Patterson captures past and present in painting series
SARANAC LAKE — Valerie Patterson believes in ghosts.
She may not be able to see them, but she can feel them — a spirit, an energy, something not of this plane. Whether it’s a bloody tuberculosis patient or dozens of Silent Generation guys and gals waiting in line for a movie at the old Pontiac Theatre, Patterson captures these past apparitions and gives them a home in the present day through her series of paintings called “Ghosts in Saranac Lake.”
The paintings will be on display until March 2 in the John Black Room at the Saranac Laboratory Museum, 89 Church St. There will also be a closing reception with light refreshments Thursday, Feb. 28 at 5:30 p.m.
The Noyes cure cottage in the Helen Hill Historic District inspired Patterson to paint. The old building brought up images of TB patients sitting on cure porches, poor souls coughing up sputum, and dedicated nurses and doctors catching the sickness themselves.
“When I was there, I felt this presence,” she said. “It was kind of odd. I didn’t see anything or hear anything necessarily, but it was this presence that felt like when you think someone is walking behind you and they’re not. And I love history, so I thought, ‘Let’s do a painting.’ I did one of a ghost in a room in a cure cottage. I ended up doing some other ones that were similar in terms of the history of Saranac Lake and a ghost that I felt. Before I knew it, I had about five. So I thought, ‘Well, this could be a series.'”
After Dr. Edward Livingston Trudeau established a center for tuberculosis study and treatment in Saranac Lake in the 1880s, the village became a booming city within the Adirondacks. The fresh air and rest were able to counteract the lung infection.
“It would have been pretty interesting, coming here as a patient and seeing all hotels and shops,” Patterson said. “It was small, but it was metropolitan.”
Many North Country people stayed away for fear of catching TB, but those who came for the cure invigorated the community.
“Something I hadn’t thought about until I started painting,” Patterson said, “was Saranac Lake was unique because you had this whole village of people who were ill and really knew the value of a day or an hour or a minute.
“People really understood the meaning of time and its limitations.”
However, after antibiotics gained prominence in the 1940s, there was little reason for TB patients to move to the Adirondacks and sit on the porch all day.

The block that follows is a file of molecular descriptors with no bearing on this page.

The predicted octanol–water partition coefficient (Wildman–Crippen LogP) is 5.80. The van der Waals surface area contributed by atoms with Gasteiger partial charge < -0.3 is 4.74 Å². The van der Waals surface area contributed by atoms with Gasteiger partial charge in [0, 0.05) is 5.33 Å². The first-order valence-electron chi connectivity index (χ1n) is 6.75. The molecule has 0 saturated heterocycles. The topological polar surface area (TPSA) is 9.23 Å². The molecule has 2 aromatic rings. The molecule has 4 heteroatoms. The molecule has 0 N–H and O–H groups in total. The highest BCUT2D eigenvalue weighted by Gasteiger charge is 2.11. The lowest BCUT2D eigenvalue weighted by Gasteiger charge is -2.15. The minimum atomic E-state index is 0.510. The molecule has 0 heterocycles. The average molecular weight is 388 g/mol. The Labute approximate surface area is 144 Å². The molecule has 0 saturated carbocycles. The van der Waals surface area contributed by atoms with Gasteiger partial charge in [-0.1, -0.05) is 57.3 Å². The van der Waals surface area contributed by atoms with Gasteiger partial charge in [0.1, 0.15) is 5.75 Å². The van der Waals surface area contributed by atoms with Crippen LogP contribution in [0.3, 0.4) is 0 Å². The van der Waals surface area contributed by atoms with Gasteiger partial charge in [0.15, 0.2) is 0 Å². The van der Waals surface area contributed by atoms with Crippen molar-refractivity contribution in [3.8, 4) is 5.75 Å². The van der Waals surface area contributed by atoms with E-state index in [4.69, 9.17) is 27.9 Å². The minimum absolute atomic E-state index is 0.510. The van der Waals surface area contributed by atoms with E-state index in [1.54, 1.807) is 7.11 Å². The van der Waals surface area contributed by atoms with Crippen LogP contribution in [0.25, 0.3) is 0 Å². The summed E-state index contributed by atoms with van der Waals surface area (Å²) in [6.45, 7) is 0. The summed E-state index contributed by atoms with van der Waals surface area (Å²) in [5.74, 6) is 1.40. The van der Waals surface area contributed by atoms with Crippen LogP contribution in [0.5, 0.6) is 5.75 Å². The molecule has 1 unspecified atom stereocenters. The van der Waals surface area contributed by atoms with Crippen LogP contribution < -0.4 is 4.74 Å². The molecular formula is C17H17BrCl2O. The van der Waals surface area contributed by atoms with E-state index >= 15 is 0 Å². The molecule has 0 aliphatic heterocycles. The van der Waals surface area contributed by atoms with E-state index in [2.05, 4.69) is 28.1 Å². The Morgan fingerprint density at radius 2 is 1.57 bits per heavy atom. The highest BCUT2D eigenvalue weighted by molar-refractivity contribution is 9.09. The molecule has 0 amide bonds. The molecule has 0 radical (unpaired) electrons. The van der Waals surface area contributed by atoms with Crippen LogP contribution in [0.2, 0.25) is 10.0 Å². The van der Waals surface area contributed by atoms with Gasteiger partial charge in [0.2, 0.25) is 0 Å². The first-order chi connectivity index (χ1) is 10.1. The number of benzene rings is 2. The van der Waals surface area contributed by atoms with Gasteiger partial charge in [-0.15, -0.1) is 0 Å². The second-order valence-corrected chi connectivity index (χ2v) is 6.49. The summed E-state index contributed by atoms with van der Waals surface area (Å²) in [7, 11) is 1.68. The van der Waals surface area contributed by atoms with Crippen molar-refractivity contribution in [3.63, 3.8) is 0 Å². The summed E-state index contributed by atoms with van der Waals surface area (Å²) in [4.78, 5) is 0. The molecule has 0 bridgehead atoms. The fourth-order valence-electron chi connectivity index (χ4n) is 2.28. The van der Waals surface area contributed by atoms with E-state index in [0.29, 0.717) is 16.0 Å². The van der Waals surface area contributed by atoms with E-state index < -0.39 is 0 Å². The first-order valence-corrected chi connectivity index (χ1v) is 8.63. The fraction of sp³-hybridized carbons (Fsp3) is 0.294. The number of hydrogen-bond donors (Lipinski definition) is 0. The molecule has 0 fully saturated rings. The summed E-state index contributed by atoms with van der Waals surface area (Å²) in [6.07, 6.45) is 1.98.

Patterson began teaching art in the Saranac Lake Central School District in the 1990s, and since then she’s notice how the village has changed. It’s more arts-focused, she said, but also plenty of buildings have been abandoned.
The paintings showcase a meeting of the past and present, the lively and the abandoned, the colorful and the dark.
“My Dog Sees Them” has Patterson’s late dog Sadie lying on the street near the intersection of Main and Broadway. People line the sidewalks, and horses clip-clop along the dirt roads hauling buggies. Next to Sadie is Adelaide Crapsey, the Rochester-born poet who eventually died from TB.
In “Time Travel,” an old man and a young child walk toward the Union Depot train station, where carriages from the Riverside Inn and the Berkeley House hotels wait for arriving guests.
One of the more striking pieces, “Life & Death in Saranac Lake,” shows Main Street around the turn of the 20th century. On top of the streetscape is the translucent image of a TB patient with bloody sputum on his face. The red blood is the only part that’s colored. It shows how many people with the illness left their entire lives behind with the knowledge that they might never return home.
“That one is more of the in-your-face horrors of the disease,” Patterson said.
Each of her paintings has a pseudo-photo-realistic style she captured with the help of an old picture and a magnifying glass. Each balcony banister and piece of wood paneling is treated with the same degree of care as a human face.
Patterson’s favorite painting and the most colorful of the series is called “A Wish Your Heart Makes.” It depicts her niece looking at an abandoned home at 370 Park Ave. The lawn is slightly overgrown, the mailbox sits on the stoop, and the porch lattice looks a little banged up. The home was built by poet, novelist and Atlantic Monthly editor Thomas Aldrich for his TB-infected son Charles. Aldrich also built The Porcupine down the road, which is now an inn. After Charles died of the sickness at 34, the Aldrich family left Saranac Lake and never returned.
Patterson has imagined herself one day buying the house and living there.
“I’ve never been in it,” she said, “but I just love this house, and I can’t tell you why.”
In the upstairs window, Patterson painted a ghostly image of herself, face and hands pressed against the glass.